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2023 Dorothy Hilbert Award Winner

Bonnie Fitzsimmons


July, 2023 — EAA founder Paul Poberezny was the main contributor to why Bonnie Fitzsimmons chose to incorporate aviation into her life. After dedicating her time volunteering in the world of aviation, Bonnie has been selected as this year’s recipient of the Dorothy Hilbert Award, given annually to a female EAA volunteer who exhibits the same passion and dedication as the award’s namesake.

Bonnie grew up in Elgin, Illinois, and attended St. Ed’s High School. After graduation, Bonnie ended up opening a Zayre department store. In the electronics department of Zayre, Bonnie’s present husband of 50 years, Craig, was an employee at her store. Craig is also the present chairman of the Comm Center, handpicked by Paul Poberezny and Ron Scott. Paul came to Craig hoping to find the perfect two-way radio communication for the convention. Eventually, Craig and Paul met up, and the friendship between Bonnie and Craig and Paul blossomed.


This is the 44th EAA convention Bonnie and her husband will be volunteering at. The convention has grown and developed tremendously throughout the years, and Bonnie has contributed significantly to that growth within EAA. What was once 50 radios for communication between EAA staff and volunteers is now 680 radios. Bonnie and the ground crew command the radios to communicate with other groups so EAA runs smoothly, especially during the air shows. They work with all the air bosses and performers to ensure they have everything they need regarding air shows. On top of ground communication for the air shows, they do all the sound work.

Bonnie and Craig have built up a team that makes AirVenture possible. This consists of around 40 people who specialize in radio communications. This team is necessary because they take care of entering all the phones during the air shows and the phones coming into AirVenture. The team is 24/7 and has different shifts, fully operating when the air shows happen.

“So, we are a big piece of the air show itself. I think that the thing that I am most proud of, too, is that no one complains about the job that they do. Everybody loves it. Everybody does what they need to do. They come, they know, they are trained, and everybody is cross-trained with each other,” Bonnie said. “It has been a great life for us. It really has. We raised our three kids around this environment and the air show world, and we worked for Bill for 25 years. So, it has been the volunteering and the working, and the fun times are there. It can be a grand old time if you are around it. Let me tell you. It is one big happy family.”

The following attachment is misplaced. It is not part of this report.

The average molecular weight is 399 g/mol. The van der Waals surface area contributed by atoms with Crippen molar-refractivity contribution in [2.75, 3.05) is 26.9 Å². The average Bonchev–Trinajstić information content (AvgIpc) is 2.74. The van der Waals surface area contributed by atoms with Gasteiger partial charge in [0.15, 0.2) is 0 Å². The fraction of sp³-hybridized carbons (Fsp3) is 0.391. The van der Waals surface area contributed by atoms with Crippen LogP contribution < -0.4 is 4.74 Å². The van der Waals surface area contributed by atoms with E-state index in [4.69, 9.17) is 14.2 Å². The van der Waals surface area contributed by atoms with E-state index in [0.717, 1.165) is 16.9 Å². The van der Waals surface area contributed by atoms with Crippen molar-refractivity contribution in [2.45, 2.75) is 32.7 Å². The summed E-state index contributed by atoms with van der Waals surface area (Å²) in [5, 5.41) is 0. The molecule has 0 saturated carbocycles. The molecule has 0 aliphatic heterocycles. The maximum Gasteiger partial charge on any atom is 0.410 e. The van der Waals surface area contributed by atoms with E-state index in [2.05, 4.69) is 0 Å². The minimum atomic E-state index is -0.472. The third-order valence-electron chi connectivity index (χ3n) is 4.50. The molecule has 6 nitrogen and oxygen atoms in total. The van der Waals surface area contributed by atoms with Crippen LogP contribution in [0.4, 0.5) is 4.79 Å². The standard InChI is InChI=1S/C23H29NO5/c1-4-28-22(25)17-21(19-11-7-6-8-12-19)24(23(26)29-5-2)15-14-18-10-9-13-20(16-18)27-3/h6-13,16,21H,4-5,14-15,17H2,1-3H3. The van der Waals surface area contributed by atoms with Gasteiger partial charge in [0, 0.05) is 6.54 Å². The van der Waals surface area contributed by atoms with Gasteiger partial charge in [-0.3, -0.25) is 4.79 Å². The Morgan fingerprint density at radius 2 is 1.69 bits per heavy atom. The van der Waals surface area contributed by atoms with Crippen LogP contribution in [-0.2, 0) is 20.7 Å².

Bonnie and her husband also come up before AirVenture to prepare for the convention. Bonnie mainly works in the EAA Wearhouse and helps the manager tremendously. Bonnie assists in taking charge of all the volunteers who come in, and the manager takes care of all the hourly waged people. Despite it being work, Bonnie sees it as an opportunity to connect with other people, and it’s a meaningful part of her life, especially when it comes to caring for the interns who interact with her.

“Since I have been in the Wearhouse, a lot of the kids that are college kids become interns. So, then I nurture them in whatever fields they want to go in. Ryan, one of our guys, came on board this year; it is his first year. He says he really wants to be in communications and all that. I said, ‘Well, what kind of communications do you want to be in?’ He said, ‘I want to be in publications and broadcasting and all that,’” Bonnie said. “So a good friend of ours on the grounds here is Dick Knapinski. So, he went down and talked to Ryan, and I like to nurture these young kids. I ask them how they all like what they are doing and what they are going to do in their life and all that. Some do not know yet, and some do. I enjoy that part of what I do down there.”

Bonnie has made a fantastic reputation for herself within EAA. Looking back, she could not imagine it any other way. Bonnie greatly appreciates all the volunteers and notices that EAA AirVenture is only possible with them. She has a tremendous amount of respect for them and actively wants to make them feel cared for and appreciated.

“I think the people make it. I mean, the volunteers are absolutely amazing. We have luncheons on the grounds,” Bonnie said. “In fact, we got the volunteer kitchen area for the July 4th weekend. That is where we bond with each other out here in the park as well. We do a lot of dinners. We have a deck that’s by our camper here. We have a lot of evenings where people come and join each other. My husband and I both help each other and help these people. That if they need anything, that is part of our responsibilities. [That] is the way we look at it.”

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